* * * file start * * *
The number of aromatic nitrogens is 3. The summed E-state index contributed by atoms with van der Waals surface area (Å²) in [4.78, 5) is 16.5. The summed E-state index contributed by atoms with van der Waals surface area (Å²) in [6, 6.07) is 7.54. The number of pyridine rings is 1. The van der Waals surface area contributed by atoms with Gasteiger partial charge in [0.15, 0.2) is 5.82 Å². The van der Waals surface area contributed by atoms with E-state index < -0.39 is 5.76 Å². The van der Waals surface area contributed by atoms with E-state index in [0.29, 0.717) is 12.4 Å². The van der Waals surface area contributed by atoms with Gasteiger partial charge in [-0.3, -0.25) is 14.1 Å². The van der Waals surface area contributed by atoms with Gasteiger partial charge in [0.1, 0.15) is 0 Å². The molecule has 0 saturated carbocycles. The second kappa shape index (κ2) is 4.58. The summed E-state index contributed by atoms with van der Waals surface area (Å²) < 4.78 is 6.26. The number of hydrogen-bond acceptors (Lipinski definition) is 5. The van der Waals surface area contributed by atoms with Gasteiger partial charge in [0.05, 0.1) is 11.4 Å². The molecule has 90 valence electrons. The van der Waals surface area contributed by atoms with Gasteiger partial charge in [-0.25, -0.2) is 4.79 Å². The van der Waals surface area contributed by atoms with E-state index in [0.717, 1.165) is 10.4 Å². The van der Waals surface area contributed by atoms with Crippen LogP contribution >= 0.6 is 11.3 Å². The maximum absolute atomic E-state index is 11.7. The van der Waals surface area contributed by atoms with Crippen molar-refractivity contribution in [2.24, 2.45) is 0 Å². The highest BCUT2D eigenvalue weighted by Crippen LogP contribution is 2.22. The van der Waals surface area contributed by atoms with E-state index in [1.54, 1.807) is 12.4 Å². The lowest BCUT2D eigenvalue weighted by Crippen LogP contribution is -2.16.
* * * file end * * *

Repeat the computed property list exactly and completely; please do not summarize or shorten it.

The number of aromatic nitrogens is 3. The summed E-state index contributed by atoms with van der Waals surface area (Å²) in [4.78, 5) is 16.5. The summed E-state index contributed by atoms with van der Waals surface area (Å²) in [6, 6.07) is 7.54. The number of pyridine rings is 1. The van der Waals surface area contributed by atoms with Gasteiger partial charge in [0.15, 0.2) is 5.82 Å². The van der Waals surface area contributed by atoms with E-state index < -0.39 is 5.76 Å². The van der Waals surface area contributed by atoms with E-state index in [0.29, 0.717) is 12.4 Å². The van der Waals surface area contributed by atoms with Gasteiger partial charge in [-0.3, -0.25) is 14.1 Å². The van der Waals surface area contributed by atoms with Gasteiger partial charge in [0.1, 0.15) is 0 Å². The molecule has 0 saturated carbocycles. The second kappa shape index (κ2) is 4.58. The summed E-state index contributed by atoms with van der Waals surface area (Å²) < 4.78 is 6.26. The number of hydrogen-bond acceptors (Lipinski definition) is 5. The van der Waals surface area contributed by atoms with Gasteiger partial charge in [0.05, 0.1) is 11.4 Å². The molecule has 90 valence electrons. The van der Waals surface area contributed by atoms with Gasteiger partial charge in [-0.25, -0.2) is 4.79 Å². The van der Waals surface area contributed by atoms with E-state index in [0.717, 1.165) is 10.4 Å². The van der Waals surface area contributed by atoms with Crippen LogP contribution >= 0.6 is 11.3 Å². The maximum absolute atomic E-state index is 11.7. The van der Waals surface area contributed by atoms with Crippen molar-refractivity contribution in [2.24, 2.45) is 0 Å². The highest BCUT2D eigenvalue weighted by Crippen LogP contribution is 2.22. The van der Waals surface area contributed by atoms with E-state index in [1.54, 1.807) is 12.4 Å². The lowest BCUT2D eigenvalue weighted by Crippen LogP contribution is -2.16.